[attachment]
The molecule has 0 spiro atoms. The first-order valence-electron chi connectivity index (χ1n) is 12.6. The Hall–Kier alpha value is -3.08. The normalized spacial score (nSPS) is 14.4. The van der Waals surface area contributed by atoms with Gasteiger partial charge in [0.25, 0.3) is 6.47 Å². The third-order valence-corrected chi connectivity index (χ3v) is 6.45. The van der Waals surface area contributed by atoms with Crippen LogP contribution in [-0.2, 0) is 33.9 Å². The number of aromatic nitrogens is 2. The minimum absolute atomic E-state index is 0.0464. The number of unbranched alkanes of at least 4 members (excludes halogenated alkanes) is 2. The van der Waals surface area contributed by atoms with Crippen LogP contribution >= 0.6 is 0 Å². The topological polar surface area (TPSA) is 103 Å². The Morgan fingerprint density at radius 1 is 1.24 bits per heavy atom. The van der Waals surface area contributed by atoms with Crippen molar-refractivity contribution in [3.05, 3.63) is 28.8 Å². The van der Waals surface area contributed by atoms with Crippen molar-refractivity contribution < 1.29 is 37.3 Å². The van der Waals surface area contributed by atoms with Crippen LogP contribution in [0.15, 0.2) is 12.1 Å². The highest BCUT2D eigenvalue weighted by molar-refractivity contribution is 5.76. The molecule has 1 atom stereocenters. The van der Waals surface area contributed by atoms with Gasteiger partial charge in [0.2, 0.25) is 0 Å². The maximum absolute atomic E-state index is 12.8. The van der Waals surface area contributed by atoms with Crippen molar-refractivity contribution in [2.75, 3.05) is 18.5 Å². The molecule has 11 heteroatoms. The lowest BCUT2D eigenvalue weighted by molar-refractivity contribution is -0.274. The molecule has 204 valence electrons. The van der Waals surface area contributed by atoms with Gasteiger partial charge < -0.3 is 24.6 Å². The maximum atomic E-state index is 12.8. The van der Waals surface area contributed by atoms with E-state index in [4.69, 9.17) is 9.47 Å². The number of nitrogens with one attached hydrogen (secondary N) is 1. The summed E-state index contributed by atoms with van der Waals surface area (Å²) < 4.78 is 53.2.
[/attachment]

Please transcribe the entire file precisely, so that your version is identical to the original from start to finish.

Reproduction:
The molecule has 0 spiro atoms. The first-order valence-electron chi connectivity index (χ1n) is 12.6. The Hall–Kier alpha value is -3.08. The normalized spacial score (nSPS) is 14.4. The van der Waals surface area contributed by atoms with Gasteiger partial charge in [0.25, 0.3) is 6.47 Å². The third-order valence-corrected chi connectivity index (χ3v) is 6.45. The van der Waals surface area contributed by atoms with Crippen LogP contribution in [-0.2, 0) is 33.9 Å². The number of aromatic nitrogens is 2. The minimum absolute atomic E-state index is 0.0464. The number of unbranched alkanes of at least 4 members (excludes halogenated alkanes) is 2. The van der Waals surface area contributed by atoms with Crippen LogP contribution >= 0.6 is 0 Å². The topological polar surface area (TPSA) is 103 Å². The Morgan fingerprint density at radius 1 is 1.24 bits per heavy atom. The van der Waals surface area contributed by atoms with Crippen molar-refractivity contribution in [3.05, 3.63) is 28.8 Å². The van der Waals surface area contributed by atoms with Crippen molar-refractivity contribution < 1.29 is 37.3 Å². The van der Waals surface area contributed by atoms with Crippen LogP contribution in [0.15, 0.2) is 12.1 Å². The highest BCUT2D eigenvalue weighted by molar-refractivity contribution is 5.76. The molecule has 1 atom stereocenters. The van der Waals surface area contributed by atoms with Gasteiger partial charge in [0.2, 0.25) is 0 Å². The maximum absolute atomic E-state index is 12.8. The van der Waals surface area contributed by atoms with Crippen molar-refractivity contribution in [2.75, 3.05) is 18.5 Å². The molecule has 11 heteroatoms. The lowest BCUT2D eigenvalue weighted by molar-refractivity contribution is -0.274. The molecule has 204 valence electrons. The van der Waals surface area contributed by atoms with Gasteiger partial charge < -0.3 is 24.6 Å². The maximum atomic E-state index is 12.8. The van der Waals surface area contributed by atoms with E-state index in [4.69, 9.17) is 9.47 Å². The number of nitrogens with one attached hydrogen (secondary N) is 1. The summed E-state index contributed by atoms with van der Waals surface area (Å²) < 4.78 is 53.2.